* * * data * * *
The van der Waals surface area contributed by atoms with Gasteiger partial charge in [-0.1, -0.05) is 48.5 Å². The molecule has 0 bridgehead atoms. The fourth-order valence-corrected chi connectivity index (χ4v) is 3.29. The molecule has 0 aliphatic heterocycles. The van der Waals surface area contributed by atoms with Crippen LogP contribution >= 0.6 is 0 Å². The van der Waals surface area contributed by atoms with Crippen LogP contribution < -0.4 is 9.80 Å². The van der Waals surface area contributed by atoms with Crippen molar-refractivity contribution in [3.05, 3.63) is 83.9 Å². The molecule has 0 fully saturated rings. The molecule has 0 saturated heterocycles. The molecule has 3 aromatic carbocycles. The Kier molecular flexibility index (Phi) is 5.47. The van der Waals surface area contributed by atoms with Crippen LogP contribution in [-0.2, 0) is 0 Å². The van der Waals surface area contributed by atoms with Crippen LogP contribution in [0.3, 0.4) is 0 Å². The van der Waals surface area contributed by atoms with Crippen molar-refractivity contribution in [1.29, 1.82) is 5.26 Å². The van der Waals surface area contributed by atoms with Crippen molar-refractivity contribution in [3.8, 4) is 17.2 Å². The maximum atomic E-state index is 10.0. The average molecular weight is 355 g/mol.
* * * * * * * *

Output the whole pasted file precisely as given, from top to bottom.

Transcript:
The van der Waals surface area contributed by atoms with Gasteiger partial charge in [-0.1, -0.05) is 48.5 Å². The molecule has 0 bridgehead atoms. The fourth-order valence-corrected chi connectivity index (χ4v) is 3.29. The molecule has 0 aliphatic heterocycles. The van der Waals surface area contributed by atoms with Crippen LogP contribution >= 0.6 is 0 Å². The van der Waals surface area contributed by atoms with Crippen LogP contribution < -0.4 is 9.80 Å². The van der Waals surface area contributed by atoms with Crippen molar-refractivity contribution in [3.05, 3.63) is 83.9 Å². The molecule has 0 fully saturated rings. The molecule has 0 saturated heterocycles. The molecule has 3 aromatic carbocycles. The Kier molecular flexibility index (Phi) is 5.47. The van der Waals surface area contributed by atoms with Crippen LogP contribution in [-0.2, 0) is 0 Å². The van der Waals surface area contributed by atoms with Crippen LogP contribution in [0.3, 0.4) is 0 Å². The van der Waals surface area contributed by atoms with Crippen molar-refractivity contribution in [1.29, 1.82) is 5.26 Å². The van der Waals surface area contributed by atoms with Crippen molar-refractivity contribution in [3.8, 4) is 17.2 Å². The maximum atomic E-state index is 10.0. The average molecular weight is 355 g/mol.